Hia O Khao Kha Mu is an old-school street stall in Bangkok's Chinatown whose signature dish is slow-braised five spice pork over rice.
This is Bangkok of old - a cluster of shaky tables and a metal pushcart shaded from the city's midday sun by colourful awnings and a scattering of parasols. The narrow Mangkon Road is fringed by faded Chinese-Thai shophouses criss-crossed by telephone lines and dotted with wooden shutters and rogue plants sprouting from the rooftops.
Khao kha moo is a much loved Thai dish whose origins lie in Chinese cuisine. The secret Teochew recipe at this second generation street stall in Yaowarat is a deep dark stew of tender pork knuckle braised in garlic, coriander root, soy sauce, star anise, Chinese five spice and palm sugar. A little side of Chinese mustard greens and (if you follow other Thais) some raw garlic cloves give extra kick.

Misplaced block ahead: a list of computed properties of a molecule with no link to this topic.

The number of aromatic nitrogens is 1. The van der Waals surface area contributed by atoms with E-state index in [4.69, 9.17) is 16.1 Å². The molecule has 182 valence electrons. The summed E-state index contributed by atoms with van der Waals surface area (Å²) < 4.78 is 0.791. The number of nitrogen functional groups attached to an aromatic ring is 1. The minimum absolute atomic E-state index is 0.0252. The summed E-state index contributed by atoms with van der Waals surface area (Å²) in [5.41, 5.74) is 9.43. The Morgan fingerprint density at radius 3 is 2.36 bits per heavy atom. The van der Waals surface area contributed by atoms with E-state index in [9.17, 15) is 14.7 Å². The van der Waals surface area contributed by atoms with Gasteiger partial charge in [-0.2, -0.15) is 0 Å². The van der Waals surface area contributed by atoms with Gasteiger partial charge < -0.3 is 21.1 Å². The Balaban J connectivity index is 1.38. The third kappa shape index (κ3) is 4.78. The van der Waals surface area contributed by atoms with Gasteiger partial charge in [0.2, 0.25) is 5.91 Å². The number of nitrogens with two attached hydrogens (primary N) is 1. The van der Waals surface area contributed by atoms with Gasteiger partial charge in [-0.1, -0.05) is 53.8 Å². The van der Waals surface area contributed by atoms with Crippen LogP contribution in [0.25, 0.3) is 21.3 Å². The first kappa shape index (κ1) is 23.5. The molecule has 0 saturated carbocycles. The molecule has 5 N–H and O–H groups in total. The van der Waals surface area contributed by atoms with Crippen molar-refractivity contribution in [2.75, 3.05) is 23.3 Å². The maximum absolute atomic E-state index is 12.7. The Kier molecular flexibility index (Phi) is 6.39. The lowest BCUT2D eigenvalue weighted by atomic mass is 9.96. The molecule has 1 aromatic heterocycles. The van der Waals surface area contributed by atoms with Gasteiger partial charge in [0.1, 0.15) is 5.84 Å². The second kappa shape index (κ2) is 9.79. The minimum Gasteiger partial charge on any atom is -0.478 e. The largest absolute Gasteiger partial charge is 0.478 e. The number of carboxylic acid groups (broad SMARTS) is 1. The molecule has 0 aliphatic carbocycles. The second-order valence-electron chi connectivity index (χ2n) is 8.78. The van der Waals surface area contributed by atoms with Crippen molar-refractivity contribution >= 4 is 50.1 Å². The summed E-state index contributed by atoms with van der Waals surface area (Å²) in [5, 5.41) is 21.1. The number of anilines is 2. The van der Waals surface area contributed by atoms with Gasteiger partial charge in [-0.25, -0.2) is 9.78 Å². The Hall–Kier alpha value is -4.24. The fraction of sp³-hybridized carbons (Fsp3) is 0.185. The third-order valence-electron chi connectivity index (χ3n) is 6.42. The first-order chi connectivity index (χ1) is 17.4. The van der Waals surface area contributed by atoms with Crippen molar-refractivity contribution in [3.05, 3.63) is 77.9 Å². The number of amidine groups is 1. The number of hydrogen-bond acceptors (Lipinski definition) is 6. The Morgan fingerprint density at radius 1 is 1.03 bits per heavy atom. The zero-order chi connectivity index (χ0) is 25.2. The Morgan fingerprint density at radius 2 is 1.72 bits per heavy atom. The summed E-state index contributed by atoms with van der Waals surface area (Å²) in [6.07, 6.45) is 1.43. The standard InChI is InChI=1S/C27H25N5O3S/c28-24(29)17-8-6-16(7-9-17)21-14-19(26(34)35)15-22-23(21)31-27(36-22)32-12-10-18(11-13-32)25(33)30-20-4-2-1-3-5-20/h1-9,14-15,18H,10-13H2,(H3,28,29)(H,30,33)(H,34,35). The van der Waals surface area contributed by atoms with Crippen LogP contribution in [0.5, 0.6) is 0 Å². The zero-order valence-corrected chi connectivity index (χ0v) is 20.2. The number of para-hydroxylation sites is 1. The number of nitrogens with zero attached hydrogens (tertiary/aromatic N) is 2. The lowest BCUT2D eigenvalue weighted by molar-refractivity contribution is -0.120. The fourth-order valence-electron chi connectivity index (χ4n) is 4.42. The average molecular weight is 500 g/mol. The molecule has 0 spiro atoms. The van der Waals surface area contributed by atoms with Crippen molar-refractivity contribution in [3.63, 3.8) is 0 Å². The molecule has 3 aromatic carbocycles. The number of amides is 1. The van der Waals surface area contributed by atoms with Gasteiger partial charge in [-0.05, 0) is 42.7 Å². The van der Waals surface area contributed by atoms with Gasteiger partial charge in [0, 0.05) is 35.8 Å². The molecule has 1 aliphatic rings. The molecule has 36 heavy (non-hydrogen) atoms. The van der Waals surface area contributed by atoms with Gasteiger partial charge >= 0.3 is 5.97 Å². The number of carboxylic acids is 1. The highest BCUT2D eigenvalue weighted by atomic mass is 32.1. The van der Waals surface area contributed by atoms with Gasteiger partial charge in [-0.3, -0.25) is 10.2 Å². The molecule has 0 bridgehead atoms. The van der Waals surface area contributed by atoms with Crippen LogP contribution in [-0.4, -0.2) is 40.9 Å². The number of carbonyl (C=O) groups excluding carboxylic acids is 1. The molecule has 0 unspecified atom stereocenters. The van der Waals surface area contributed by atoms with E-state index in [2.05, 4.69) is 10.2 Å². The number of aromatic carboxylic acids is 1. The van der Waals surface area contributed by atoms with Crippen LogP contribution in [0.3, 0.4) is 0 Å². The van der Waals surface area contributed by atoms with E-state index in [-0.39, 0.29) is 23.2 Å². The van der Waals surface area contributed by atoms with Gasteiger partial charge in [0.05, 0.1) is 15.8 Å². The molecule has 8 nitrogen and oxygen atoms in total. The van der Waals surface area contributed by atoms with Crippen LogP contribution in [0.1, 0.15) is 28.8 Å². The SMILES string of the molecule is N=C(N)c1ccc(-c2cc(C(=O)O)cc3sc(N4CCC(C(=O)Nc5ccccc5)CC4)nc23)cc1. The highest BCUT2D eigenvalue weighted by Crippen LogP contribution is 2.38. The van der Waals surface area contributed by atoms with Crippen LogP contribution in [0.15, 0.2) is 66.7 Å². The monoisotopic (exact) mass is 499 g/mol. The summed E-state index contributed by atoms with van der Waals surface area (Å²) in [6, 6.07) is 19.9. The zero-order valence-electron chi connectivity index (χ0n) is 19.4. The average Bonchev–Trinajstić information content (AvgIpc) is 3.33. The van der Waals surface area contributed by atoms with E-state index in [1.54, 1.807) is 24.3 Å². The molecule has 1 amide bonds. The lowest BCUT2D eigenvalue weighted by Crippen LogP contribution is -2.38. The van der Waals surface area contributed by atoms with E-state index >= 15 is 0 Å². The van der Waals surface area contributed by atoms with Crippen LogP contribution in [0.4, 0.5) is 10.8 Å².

Hai O perfectly demonstrates the complexity of food that can be cooked in a small space. Not only do they churn out an excellent braised pork, there are fine double-cooked soups like pork spare rib and bitter winter melon, hard-boiled kai palo eggs cooked in Chinese five spice and soy sauce, and deep-fried Chinese sausage.
The spot is often overlooked by foreigners who come to the street to try the more famous curry rice from nearby Jek Pui. But Hai O is well worth the journey alone. It's open daily from breakfast through to lunch or until they sell out which they often do. Plates of the good stuff start at 35 THB (around US $1.15) with larger portions costing 50 THB (US $1.60). The soups and sides are similarly priced.